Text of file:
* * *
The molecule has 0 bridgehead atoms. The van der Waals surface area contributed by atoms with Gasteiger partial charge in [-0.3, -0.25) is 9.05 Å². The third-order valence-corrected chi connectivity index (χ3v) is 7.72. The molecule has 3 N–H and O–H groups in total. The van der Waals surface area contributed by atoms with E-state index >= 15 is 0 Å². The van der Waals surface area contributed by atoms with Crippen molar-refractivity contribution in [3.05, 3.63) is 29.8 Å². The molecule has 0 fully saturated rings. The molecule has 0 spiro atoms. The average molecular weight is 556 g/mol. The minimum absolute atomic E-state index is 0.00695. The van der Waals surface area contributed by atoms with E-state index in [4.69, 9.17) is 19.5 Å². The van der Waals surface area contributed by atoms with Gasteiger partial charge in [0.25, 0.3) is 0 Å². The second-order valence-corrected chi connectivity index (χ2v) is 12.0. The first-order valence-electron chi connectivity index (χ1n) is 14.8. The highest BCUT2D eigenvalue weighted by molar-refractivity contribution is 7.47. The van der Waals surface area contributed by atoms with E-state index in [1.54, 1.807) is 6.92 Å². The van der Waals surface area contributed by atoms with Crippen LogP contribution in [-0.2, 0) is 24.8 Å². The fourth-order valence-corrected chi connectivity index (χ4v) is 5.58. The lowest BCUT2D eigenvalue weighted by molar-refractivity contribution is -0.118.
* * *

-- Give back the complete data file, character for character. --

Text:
The molecule has 0 bridgehead atoms. The van der Waals surface area contributed by atoms with Gasteiger partial charge in [-0.3, -0.25) is 9.05 Å². The third-order valence-corrected chi connectivity index (χ3v) is 7.72. The molecule has 3 N–H and O–H groups in total. The van der Waals surface area contributed by atoms with E-state index >= 15 is 0 Å². The van der Waals surface area contributed by atoms with Crippen molar-refractivity contribution in [3.05, 3.63) is 29.8 Å². The molecule has 0 fully saturated rings. The molecule has 0 spiro atoms. The average molecular weight is 556 g/mol. The minimum absolute atomic E-state index is 0.00695. The van der Waals surface area contributed by atoms with E-state index in [4.69, 9.17) is 19.5 Å². The van der Waals surface area contributed by atoms with Gasteiger partial charge in [0.25, 0.3) is 0 Å². The second-order valence-corrected chi connectivity index (χ2v) is 12.0. The first-order valence-electron chi connectivity index (χ1n) is 14.8. The highest BCUT2D eigenvalue weighted by molar-refractivity contribution is 7.47. The van der Waals surface area contributed by atoms with E-state index in [1.54, 1.807) is 6.92 Å². The van der Waals surface area contributed by atoms with Crippen LogP contribution in [-0.2, 0) is 24.8 Å². The fourth-order valence-corrected chi connectivity index (χ4v) is 5.58. The lowest BCUT2D eigenvalue weighted by molar-refractivity contribution is -0.118.